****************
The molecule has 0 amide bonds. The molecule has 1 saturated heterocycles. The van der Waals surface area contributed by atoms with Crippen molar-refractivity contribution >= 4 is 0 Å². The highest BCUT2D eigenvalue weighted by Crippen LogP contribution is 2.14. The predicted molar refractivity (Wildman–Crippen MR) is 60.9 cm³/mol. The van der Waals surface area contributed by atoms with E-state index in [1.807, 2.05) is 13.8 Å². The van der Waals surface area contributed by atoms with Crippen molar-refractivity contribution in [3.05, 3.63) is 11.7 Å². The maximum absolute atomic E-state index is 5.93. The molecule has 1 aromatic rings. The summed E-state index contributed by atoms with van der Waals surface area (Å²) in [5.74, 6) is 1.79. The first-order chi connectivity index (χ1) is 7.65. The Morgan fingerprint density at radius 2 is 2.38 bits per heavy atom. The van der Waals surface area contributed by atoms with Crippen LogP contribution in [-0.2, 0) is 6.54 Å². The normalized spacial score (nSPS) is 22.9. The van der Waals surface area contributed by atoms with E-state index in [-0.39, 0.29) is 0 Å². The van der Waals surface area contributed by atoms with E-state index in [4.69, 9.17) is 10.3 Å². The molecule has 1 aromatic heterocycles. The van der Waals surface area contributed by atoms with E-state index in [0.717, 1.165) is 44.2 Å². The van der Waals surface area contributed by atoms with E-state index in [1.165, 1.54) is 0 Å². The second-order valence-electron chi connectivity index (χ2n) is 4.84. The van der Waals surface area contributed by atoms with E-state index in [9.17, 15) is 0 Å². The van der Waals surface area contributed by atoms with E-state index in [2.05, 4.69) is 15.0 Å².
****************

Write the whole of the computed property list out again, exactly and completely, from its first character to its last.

The molecule has 0 amide bonds. The molecule has 1 saturated heterocycles. The van der Waals surface area contributed by atoms with Crippen molar-refractivity contribution >= 4 is 0 Å². The highest BCUT2D eigenvalue weighted by Crippen LogP contribution is 2.14. The predicted molar refractivity (Wildman–Crippen MR) is 60.9 cm³/mol. The van der Waals surface area contributed by atoms with E-state index in [1.807, 2.05) is 13.8 Å². The van der Waals surface area contributed by atoms with Crippen molar-refractivity contribution in [3.05, 3.63) is 11.7 Å². The maximum absolute atomic E-state index is 5.93. The molecule has 1 aromatic rings. The summed E-state index contributed by atoms with van der Waals surface area (Å²) in [5.74, 6) is 1.79. The first-order chi connectivity index (χ1) is 7.65. The Morgan fingerprint density at radius 2 is 2.38 bits per heavy atom. The van der Waals surface area contributed by atoms with Crippen LogP contribution in [-0.2, 0) is 6.54 Å². The normalized spacial score (nSPS) is 22.9. The van der Waals surface area contributed by atoms with E-state index in [-0.39, 0.29) is 0 Å². The van der Waals surface area contributed by atoms with E-state index in [4.69, 9.17) is 10.3 Å². The molecule has 1 aromatic heterocycles. The van der Waals surface area contributed by atoms with E-state index in [0.717, 1.165) is 44.2 Å². The van der Waals surface area contributed by atoms with E-state index in [1.165, 1.54) is 0 Å². The second-order valence-electron chi connectivity index (χ2n) is 4.84. The van der Waals surface area contributed by atoms with E-state index in [9.17, 15) is 0 Å². The van der Waals surface area contributed by atoms with E-state index in [2.05, 4.69) is 15.0 Å².